Terrence Malick, the acclaimed director of films including The Thin Red Line, has released a polarizing new film titled The Tree of Life. Having won the Palme d’Or, the top honor, at the Cannes Film Festival, one would think the film would be a shoe-in for great success. However, the nonconventional story-arc and the unhurried pace of the film seems to have divided audiences. Despite this, the film is like nothing a movie audience has ever seen before.
The scope and grandiosity of the film are definitely daunting for the average moviegoer. The film tackles themes of death, the meaning of life, and a human’s existence in the universe, but in a much more sophisticated and pretentious way than has been put on film before. Starting at the beginning of time and finishing at the end, the film also grapples with spirituality and faith.
The narrative follows the life journey of Sean Penn’s character as he contemplates the meaning of death and existence, tries to mentally reconcile his relationship with his father (Brad Pitt), and negotiates his place in the world. The film is filled with poetic, whispered voiceovers from the main characters probing at the themes of the film and what Penn’s character is thinking and feeling.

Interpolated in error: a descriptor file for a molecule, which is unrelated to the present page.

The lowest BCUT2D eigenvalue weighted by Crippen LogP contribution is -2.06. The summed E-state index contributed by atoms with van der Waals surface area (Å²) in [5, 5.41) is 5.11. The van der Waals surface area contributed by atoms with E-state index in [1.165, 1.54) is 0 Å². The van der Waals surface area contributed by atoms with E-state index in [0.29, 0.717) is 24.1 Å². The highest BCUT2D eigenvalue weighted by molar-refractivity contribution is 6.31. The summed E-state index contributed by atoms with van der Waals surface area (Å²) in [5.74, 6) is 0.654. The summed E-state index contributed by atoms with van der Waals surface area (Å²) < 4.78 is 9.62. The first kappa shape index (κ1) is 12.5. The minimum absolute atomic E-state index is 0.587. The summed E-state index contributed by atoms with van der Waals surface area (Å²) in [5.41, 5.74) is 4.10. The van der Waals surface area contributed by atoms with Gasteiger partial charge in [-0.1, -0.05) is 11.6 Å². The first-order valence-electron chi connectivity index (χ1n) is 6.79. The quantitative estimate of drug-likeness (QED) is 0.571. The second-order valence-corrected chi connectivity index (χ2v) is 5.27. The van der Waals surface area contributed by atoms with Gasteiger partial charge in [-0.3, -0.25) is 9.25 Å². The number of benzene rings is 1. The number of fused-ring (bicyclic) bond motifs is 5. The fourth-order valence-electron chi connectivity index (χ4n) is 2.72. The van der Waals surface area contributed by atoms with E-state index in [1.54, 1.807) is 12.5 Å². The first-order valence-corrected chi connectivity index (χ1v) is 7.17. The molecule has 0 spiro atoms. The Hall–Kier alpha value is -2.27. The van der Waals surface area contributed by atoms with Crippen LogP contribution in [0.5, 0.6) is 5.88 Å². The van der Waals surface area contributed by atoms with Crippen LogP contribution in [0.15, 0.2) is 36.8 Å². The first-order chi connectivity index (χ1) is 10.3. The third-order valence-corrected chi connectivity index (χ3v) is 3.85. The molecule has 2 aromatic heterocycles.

Meant as a way to position humanity in the vastness of the universe and all existence, the film leaves the viewer with a sense of smallness and true insignificance in the grand scheme of things. One scene unquestionably helps accomplish this. Out of nowhere, after a brief introduction to the characters and story, viewers are sideswiped into a half-hour journey through the origins of the universe. This long scene plays out like National Geographic’s Planet Earth, and features surreal, cosmic and terrestrial landscapes and, yes, dinosaurs. Unlike most films these days, The Tree of Life is a movie that will leave you thinking about complicated and slightly unsettling topics.
Apart from spurring philosophical meditation, where the film truly excels is in its visual aesthetics. Every shot is perfect and looks like a work of art in and of itself. I was lost in the imagery and the overall tone and atmosphere of the film. The acting is also great and the realness of the characters should help audiences connect with the film.
However, The Tree of Life is truly not for everyone, but my suggestion is to allow yourself to completely experience it; turn off your phones, remove your watch, refrain from talking, and don’t wonder how much time has passed or when it will end. You can discuss when it is over. At 2 hours and 20 minutes, the film is just a little longer than your average movie, but, apparently, a 6 hour long cut does exist, which intrigues me. The Tree of Life is challenging and does not hold the audiences hand throughout to ease comprehension. It is made by the director and for the director, but what he has shared with audiences is a unique and bewildering experience.
Director: Terrence Malick
Stars: Brad Pitt, Sean Penn, Jessica Chastain
About the author: August Drilling works for CliqStudios.com, an online site for kitchen cabinets, and is a television and movie fanatic.